— Alaska is a hotspot for migratory birds which come to the state seeking breeding grounds with plentiful food and few predators. Life isn’t easy for these far-flyers. Scientists with the University of California Davis’ Birds and Seasonality Project work to understand how migratory songbird species have adapted their physiology to thrive despite the challenges of unpredictable Arctic weather.
Migratory Birds in Alaska
The Arctic is blanketed in snow for 9 to 10 months of the year. Then in May or June when the Sun shines long overhead, snow melt comes sudden. The Arctic can go from “White to dark in a space of a week.”
Alaska hosts birds from all over the world. Over 200 bird species have been recorded in the Arctic National Wildlife Refuge alone. Many birds migrate to Alaska every warm season to breed. Migrating birds must live with the changing climate in their northerly habitat.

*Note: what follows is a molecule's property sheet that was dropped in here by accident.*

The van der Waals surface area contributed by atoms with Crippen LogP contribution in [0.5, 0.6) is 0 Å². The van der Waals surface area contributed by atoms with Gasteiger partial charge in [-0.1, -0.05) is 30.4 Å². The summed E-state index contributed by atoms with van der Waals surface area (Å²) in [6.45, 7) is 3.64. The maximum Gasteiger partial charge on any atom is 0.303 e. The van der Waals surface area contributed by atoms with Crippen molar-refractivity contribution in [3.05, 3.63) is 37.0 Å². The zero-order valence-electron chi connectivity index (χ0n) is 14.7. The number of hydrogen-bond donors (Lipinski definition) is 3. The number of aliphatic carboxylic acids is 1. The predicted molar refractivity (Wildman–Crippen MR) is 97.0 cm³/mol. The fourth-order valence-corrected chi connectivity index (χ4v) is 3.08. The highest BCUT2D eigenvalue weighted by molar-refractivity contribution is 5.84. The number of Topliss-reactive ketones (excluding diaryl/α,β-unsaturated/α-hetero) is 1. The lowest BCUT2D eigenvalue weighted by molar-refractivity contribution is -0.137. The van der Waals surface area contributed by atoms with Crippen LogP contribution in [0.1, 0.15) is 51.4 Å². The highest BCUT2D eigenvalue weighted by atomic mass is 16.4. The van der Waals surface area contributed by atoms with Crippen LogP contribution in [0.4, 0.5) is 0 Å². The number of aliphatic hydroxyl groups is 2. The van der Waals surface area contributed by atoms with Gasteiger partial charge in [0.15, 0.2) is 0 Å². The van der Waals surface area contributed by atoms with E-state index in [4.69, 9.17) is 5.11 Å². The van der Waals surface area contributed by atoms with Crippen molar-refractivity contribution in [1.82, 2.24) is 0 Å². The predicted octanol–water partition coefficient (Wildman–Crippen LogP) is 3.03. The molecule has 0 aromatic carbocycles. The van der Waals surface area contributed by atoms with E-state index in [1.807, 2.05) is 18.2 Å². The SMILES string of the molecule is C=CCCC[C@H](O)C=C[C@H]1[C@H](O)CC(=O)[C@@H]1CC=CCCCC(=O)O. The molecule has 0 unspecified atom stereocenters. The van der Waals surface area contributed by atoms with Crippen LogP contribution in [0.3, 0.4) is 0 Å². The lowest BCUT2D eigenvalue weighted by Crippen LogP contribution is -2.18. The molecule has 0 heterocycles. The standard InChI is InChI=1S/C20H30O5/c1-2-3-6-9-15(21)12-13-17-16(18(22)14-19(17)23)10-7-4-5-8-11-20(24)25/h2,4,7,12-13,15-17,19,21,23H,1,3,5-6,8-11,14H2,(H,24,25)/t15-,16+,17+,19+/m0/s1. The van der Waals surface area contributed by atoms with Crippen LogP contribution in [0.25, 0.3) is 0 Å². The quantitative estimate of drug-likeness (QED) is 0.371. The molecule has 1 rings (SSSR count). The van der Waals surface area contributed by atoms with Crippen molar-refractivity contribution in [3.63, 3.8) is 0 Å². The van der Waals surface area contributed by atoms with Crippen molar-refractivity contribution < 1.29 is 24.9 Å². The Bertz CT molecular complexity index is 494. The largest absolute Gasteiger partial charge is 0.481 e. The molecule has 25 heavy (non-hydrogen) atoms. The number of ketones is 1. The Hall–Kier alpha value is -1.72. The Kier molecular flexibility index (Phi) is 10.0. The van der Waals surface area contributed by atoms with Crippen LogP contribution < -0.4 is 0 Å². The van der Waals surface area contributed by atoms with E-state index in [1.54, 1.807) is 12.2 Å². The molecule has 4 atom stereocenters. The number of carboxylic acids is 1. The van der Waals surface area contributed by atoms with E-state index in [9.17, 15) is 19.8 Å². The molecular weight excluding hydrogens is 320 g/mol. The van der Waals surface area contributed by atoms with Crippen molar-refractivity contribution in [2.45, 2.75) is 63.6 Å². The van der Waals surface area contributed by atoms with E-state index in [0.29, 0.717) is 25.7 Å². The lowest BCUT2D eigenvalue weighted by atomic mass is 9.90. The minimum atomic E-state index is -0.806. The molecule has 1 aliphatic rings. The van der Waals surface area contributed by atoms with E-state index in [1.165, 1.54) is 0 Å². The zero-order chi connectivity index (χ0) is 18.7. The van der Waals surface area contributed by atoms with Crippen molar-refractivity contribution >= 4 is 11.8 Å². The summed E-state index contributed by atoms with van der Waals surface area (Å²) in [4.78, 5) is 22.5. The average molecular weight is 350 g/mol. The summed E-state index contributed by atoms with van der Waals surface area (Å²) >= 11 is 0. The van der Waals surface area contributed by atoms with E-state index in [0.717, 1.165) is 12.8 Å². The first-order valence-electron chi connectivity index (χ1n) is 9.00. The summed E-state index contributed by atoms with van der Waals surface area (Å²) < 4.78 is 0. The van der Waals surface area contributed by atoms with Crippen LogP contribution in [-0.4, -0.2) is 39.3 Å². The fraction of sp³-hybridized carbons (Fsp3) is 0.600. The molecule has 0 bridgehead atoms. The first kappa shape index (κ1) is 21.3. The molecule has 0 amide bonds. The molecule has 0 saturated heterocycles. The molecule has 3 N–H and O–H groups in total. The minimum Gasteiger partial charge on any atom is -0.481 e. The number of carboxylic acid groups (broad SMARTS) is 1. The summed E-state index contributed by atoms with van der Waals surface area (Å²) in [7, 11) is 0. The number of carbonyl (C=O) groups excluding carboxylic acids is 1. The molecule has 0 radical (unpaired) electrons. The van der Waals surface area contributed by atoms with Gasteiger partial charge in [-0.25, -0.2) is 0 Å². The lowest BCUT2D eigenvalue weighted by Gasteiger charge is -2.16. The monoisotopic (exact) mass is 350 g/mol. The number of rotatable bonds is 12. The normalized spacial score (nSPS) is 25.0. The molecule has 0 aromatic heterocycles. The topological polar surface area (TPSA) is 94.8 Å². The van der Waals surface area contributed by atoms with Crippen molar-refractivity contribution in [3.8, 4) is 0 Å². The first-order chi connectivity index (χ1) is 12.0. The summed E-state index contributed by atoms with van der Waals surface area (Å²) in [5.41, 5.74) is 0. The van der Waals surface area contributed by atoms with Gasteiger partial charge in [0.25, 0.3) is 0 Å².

Unusual 2013 Alaskan spring storms negatively impacted migratory birds. Late storms created snow-bound conditions; birds were stockpiled along the Alaska Canadian border, unable to move north because of heavy snow and a dearth of liquid water.
Even once birds make their way through the snowy passes, they face extreme challenges. They must court, breed and form pair bonds, build a nest, lay and incubate eggs, hunt, feed their hatchlings, then gain enough fuel to make the long distance return flight south.
Scientists featured here investigate how songbirds have adapted their physiology to thrive despite the challenges of unpredictable Arctic weather.